Main Article Content
In previous historical studies on preschools, the main sources are texts; photos are used merely as illustrations. Inspired by the idea to use visual materials to study the look of the past by scrutinising historical photos and films of naptime in preschool, this article will shed light on preschool as an institution and on the materiality of naptime practices. The data comprise of historical photographs and films from the period 1900–1970 (in total 14 films and approximately 200 photographs that, in one way or the other, depict naptime: adult and child interaction, the beds' constructions, the material organization of rooms and naptime routines). By using visual analyses, visualizations and the notion of path dependence, the article shows how the everyday practice of napping was carried out in the historical preschool in relation to questions of continuity and change. The results suggest that the design of beds, as child-sized and easy to move and store, can be understood as defining the institution as a preschool with play and educational practices as its main purpose. At the same time, however, the beds themselves indicate that care, as sleep or napping, was an essential practice in historic preschools.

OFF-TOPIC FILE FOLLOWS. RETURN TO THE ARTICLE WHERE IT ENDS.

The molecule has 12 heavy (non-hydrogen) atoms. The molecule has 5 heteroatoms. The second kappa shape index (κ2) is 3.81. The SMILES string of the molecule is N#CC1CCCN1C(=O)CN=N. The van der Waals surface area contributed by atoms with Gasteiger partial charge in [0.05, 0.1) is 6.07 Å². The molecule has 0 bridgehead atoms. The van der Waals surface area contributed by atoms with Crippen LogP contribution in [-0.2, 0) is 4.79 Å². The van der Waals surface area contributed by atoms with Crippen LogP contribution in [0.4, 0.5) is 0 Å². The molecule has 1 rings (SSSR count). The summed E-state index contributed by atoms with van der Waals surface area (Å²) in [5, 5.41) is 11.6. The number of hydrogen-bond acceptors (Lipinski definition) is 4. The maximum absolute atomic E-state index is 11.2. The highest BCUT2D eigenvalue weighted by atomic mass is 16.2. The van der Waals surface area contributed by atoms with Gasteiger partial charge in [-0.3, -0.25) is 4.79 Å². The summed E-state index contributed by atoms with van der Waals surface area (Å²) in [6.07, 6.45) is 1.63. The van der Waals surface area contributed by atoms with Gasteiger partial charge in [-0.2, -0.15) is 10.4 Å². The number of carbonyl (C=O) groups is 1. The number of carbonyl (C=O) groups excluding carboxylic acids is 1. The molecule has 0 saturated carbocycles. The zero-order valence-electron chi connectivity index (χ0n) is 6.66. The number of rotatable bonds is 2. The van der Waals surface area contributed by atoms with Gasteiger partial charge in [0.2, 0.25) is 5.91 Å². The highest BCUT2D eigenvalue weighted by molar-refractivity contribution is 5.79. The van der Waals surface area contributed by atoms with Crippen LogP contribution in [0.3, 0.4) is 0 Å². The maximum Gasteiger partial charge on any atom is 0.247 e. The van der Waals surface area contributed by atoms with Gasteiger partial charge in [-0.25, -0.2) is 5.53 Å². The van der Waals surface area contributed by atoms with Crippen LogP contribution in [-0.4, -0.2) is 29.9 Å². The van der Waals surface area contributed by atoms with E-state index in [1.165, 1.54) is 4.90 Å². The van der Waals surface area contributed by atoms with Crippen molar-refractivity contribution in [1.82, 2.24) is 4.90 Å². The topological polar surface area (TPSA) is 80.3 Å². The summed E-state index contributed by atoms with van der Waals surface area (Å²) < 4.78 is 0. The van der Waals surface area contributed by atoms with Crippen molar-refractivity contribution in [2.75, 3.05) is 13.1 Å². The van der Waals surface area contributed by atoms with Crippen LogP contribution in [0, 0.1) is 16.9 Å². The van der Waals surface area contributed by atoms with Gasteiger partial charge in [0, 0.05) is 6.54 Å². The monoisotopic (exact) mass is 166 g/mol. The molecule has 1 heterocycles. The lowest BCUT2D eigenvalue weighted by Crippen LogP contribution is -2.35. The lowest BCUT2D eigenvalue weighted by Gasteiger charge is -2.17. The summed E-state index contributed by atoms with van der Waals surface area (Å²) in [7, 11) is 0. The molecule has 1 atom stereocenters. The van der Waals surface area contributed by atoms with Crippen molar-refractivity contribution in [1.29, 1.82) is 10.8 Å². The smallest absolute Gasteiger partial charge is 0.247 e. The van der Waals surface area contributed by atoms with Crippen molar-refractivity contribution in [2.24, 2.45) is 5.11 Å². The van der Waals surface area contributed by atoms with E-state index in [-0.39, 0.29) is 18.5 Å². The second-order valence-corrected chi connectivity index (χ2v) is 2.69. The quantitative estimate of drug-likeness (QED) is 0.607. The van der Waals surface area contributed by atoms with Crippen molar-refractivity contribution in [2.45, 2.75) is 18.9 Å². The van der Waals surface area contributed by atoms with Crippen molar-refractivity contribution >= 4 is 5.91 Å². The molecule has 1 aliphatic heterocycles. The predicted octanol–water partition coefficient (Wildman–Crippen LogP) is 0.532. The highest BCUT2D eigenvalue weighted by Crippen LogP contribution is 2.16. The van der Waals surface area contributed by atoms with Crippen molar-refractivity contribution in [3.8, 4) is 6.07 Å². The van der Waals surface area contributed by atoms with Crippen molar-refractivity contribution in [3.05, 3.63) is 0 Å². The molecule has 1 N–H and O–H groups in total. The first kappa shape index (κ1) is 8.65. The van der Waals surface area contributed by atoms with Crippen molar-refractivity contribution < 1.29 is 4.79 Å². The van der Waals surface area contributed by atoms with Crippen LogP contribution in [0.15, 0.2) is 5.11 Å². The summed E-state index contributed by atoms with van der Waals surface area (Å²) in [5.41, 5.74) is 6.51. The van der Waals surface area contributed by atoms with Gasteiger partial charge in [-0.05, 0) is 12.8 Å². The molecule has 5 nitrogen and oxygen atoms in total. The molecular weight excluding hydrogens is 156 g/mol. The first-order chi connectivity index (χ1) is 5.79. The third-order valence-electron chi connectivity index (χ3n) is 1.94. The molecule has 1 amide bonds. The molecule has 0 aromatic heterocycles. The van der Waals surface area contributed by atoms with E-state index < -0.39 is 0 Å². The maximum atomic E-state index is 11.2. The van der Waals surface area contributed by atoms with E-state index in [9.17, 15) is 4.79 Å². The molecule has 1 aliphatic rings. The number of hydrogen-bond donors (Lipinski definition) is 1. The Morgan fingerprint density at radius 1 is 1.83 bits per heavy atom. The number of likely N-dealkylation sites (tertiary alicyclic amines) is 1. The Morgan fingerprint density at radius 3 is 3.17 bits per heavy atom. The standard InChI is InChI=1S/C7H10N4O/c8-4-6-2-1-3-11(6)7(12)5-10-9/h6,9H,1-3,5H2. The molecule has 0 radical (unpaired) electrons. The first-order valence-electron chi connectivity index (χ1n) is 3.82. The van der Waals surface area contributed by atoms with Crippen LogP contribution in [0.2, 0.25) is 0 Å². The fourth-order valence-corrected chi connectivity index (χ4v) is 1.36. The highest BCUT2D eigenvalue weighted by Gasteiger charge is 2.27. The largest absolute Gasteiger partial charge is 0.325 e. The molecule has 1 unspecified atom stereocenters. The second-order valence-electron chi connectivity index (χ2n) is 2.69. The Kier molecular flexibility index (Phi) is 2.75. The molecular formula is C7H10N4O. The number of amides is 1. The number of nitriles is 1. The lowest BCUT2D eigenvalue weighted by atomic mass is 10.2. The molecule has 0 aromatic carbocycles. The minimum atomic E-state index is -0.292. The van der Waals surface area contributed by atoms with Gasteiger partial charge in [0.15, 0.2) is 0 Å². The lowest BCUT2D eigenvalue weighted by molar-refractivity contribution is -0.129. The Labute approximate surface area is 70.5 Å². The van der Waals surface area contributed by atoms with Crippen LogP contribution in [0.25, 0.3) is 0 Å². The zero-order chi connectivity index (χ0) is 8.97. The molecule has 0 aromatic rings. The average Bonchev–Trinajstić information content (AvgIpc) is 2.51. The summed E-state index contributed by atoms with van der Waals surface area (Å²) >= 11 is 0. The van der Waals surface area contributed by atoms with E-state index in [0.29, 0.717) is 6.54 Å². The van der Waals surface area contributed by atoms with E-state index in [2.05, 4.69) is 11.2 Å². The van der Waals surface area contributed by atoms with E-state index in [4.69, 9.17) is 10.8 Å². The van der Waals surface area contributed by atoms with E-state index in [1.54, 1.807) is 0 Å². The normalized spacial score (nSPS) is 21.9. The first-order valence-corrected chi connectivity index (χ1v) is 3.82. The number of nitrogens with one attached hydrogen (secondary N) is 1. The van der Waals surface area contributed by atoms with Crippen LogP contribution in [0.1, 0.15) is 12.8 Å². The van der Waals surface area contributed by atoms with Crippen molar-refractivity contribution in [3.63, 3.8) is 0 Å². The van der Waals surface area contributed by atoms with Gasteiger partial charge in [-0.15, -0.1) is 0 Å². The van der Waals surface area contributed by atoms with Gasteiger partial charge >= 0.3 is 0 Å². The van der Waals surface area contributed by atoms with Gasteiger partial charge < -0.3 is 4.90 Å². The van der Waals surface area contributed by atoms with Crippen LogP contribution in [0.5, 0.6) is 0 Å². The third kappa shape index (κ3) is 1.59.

This work is licensed under a Creative Commons Attribution-NonCommercial 4.0 International License.